Another problem with this version is that you have to use that weird getInstance method instead of the normal new Store() syntax we’re all used to.

So now that we’ve compared the vanilla Javascript method to the Typescript method, let’s make the concept of a Singleton reusable! One of the best ways to accomplish this is through the use of a decorator!

The next example is going to go over how to implement a @Singleton decorator that is reusable.

The first thing we’re going to do is use a Javascript Symbol to create a unique key that represents the instance of whatever class we are converting to a singleton. We do this because otherwise, we have to worry about the possibility of overwriting a field or method name on the original class.

export const SINGLETON_KEY = Symbol();

Next we define the type for a Singleton – a class that is the same as the original class, which also uses the SINGLETON_KEY to create a unique field that represents the instance.

export type Singleton<T extends new (...args: any[]) => any> = T & {
    [SINGLETON_KEY]: T extends new (...args: any[]) => infer I ? I : never
};

Finally, we implement a function that will act as the decorator itself. There’s a lot going on here, but at its core this is a simple process.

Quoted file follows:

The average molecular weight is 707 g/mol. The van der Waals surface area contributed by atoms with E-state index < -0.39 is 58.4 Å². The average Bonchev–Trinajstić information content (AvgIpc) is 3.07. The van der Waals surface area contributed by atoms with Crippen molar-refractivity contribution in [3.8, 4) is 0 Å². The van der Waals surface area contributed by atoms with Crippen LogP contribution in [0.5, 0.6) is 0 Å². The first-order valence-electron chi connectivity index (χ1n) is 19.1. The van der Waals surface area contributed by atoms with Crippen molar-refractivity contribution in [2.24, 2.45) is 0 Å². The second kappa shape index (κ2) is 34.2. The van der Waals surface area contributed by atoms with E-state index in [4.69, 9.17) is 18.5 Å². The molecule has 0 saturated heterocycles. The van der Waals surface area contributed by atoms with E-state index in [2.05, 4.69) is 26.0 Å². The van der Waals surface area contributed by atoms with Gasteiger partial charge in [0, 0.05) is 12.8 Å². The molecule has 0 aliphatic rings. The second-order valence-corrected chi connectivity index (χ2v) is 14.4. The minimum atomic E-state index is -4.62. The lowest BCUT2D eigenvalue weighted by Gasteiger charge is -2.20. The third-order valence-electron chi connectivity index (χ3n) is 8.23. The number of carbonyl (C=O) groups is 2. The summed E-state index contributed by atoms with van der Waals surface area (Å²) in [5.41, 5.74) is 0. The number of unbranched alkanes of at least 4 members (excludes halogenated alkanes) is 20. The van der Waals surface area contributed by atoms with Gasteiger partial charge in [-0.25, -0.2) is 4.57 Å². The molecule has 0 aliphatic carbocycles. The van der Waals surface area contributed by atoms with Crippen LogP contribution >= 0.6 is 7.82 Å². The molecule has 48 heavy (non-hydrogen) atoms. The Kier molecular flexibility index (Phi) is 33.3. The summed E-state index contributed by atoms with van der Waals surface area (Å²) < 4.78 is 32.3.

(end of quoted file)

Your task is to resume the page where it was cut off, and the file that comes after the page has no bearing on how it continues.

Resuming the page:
Note: You can read more about decorators and their syntax here

Our Singleton decorator function takes in a single parameter called type.
type represents a class, before it has been initialize - a type indeed!

It then returns a new Javascript Proxy which we use to build a construct trap - essentially we hijack the original constructor of type and replace it with our own implementation which will create the instance if it doesn’t exist, or return the existing instance!

export const Singleton = <T extends new (...args: any[]) => any>(type: T) =>
    new Proxy(type, {
        // this will hijack the constructor
        construct(target: Singleton<T>, argsList, newTarget) {
            // we should skip the proxy for children of our target class
            if (target.prototype !== newTarget.prototype) {
                return Reflect.construct(target, argsList, newTarget);
            }
            // if our target class does not have an instance, create it
            if (!target[SINGLETON_KEY]) {
                target[SINGLETON_KEY] = Reflect.construct(target, argsList, newTarget);
            }
            // return the instance we created!
            return target[SINGLETON_KEY];
        }
    });

Put that all together in a file called Singleton.ts and this is what is should look like:

export const SINGLETON_KEY = Symbol();

export type Singleton<T extends new (...args: any[]) => any> = T & {